July 17, 2006

Lars Liebler on Salon's "Unbiased" Reporting

(Hat tip: Confirm Them)

Salon's bias

In her letter to the editor on July 5, Joan Walsh, the editor-in-chief of Salon.com, attempts to refute Senator Elizabeth Dole's robust defense of Judge Terrence Boyle. Miss Walsh states that Salon is a "news organization, not a left-wing advocacy group," and that Salon "takes accuracy very seriously." Both claims are false.

As Mrs. Dole made clear in her editorial, it is now well established that the infractions alleged against Judge Boyle in the Salon.com series are either plain wrong or truly trivial. Take the Quintiles case as an example. Contrary to Salon's report, Judge Boyle did not own Quintiles stock during the pendency of a Quintiles case -- he sold it in 2000, before the case was even filed (a letter from his accountant, made available to all senators and staff, confirms the facts).

Salon's dogged pursuit of false or immaterial issues suggests that Salon is less concerned with accuracy and substance that its own advocacy. Despite Ms. Walsh's assertion that Salon.com is a "news organization, not a left-wing advocacy group," the fact is that the so-called "investigation" published by Salon was nothing but a piece prepared by a reporter for the "Center for Investigative Reporting," as part of a project "primarily funded" (in its own words) by George Soros' Open Society Institute.

We're frankly surprised that Miss Walsh now attempts to distance Salon from its liberal, left-wing heritage. David Talbot, the founder of Salon, has proudly stated: "I come out of a tradition of liberal journalism, left-wing journalism." And Miss Walsh, for her part, stated in an interview given upon her ascension to the editor-in-chief position at Salon, that she was depressed that "so many of us liberals" were surprised that President Bush won the 2004 election.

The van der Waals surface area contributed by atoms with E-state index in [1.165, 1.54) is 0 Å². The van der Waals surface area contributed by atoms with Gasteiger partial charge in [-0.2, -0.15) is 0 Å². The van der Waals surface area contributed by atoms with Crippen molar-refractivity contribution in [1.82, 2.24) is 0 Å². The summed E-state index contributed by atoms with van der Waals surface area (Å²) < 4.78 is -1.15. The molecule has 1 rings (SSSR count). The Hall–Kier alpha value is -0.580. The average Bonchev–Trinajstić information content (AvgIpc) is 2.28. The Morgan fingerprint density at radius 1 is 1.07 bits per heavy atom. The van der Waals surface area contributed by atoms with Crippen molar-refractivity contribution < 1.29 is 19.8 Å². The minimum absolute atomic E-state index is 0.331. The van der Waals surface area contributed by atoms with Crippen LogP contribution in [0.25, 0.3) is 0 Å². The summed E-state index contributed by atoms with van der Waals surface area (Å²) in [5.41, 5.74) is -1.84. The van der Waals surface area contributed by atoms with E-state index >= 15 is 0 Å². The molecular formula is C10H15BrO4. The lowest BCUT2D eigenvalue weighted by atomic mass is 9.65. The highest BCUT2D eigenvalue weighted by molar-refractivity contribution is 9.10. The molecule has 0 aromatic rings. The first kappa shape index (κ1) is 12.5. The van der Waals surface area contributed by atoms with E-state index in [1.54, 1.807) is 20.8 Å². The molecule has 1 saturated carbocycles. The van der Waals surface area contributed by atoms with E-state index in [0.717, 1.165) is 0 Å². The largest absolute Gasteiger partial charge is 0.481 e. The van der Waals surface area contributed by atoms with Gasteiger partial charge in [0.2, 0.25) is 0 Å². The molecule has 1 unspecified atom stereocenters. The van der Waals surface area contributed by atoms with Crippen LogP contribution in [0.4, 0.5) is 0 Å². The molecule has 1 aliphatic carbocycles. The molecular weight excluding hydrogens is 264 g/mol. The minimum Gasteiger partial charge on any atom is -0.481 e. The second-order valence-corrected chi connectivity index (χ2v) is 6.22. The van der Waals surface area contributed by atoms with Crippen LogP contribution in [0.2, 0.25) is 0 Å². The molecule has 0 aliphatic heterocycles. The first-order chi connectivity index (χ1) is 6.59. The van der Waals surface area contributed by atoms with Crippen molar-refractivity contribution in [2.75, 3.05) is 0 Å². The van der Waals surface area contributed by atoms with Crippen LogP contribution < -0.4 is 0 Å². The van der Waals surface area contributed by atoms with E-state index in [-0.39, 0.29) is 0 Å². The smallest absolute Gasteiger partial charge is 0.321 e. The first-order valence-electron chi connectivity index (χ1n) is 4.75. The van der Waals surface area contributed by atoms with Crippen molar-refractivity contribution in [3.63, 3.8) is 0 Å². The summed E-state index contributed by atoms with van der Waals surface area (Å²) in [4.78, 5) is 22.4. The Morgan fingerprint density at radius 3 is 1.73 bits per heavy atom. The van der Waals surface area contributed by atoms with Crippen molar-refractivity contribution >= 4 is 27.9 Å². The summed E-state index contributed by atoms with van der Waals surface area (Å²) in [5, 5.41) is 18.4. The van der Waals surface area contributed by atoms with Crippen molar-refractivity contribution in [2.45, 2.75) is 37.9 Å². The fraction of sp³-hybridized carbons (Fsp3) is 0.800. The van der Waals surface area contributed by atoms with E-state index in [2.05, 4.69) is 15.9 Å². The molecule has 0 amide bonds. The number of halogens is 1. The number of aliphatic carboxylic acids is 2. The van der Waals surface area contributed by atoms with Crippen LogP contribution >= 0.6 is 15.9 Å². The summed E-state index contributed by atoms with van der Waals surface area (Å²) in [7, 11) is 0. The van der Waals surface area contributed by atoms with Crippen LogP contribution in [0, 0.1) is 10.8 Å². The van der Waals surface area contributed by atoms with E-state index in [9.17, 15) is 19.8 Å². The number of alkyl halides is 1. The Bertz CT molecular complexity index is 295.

Furthermore, when asked: "As a left-leaning site that incorporates both news and opinions, what have been the major issues arising from George Bush's reelection?" Miss Walsh opined that "there's plenty of room for smart critical coverage, both of the Bush administration and its hubristic overreaching on Social Security and Iraq and the deficit, as well as of the battle for the soul of the Democratic Party."

Strictly a "news" organization? On the contrary, there appears to be "plenty of room" at Salon for left-wing advocacy of its own views, and the most recent Soros-funded attacks on Judge Boyle fall squarely in this camp.

LARS H. LIEBELER
Washington, D.C.

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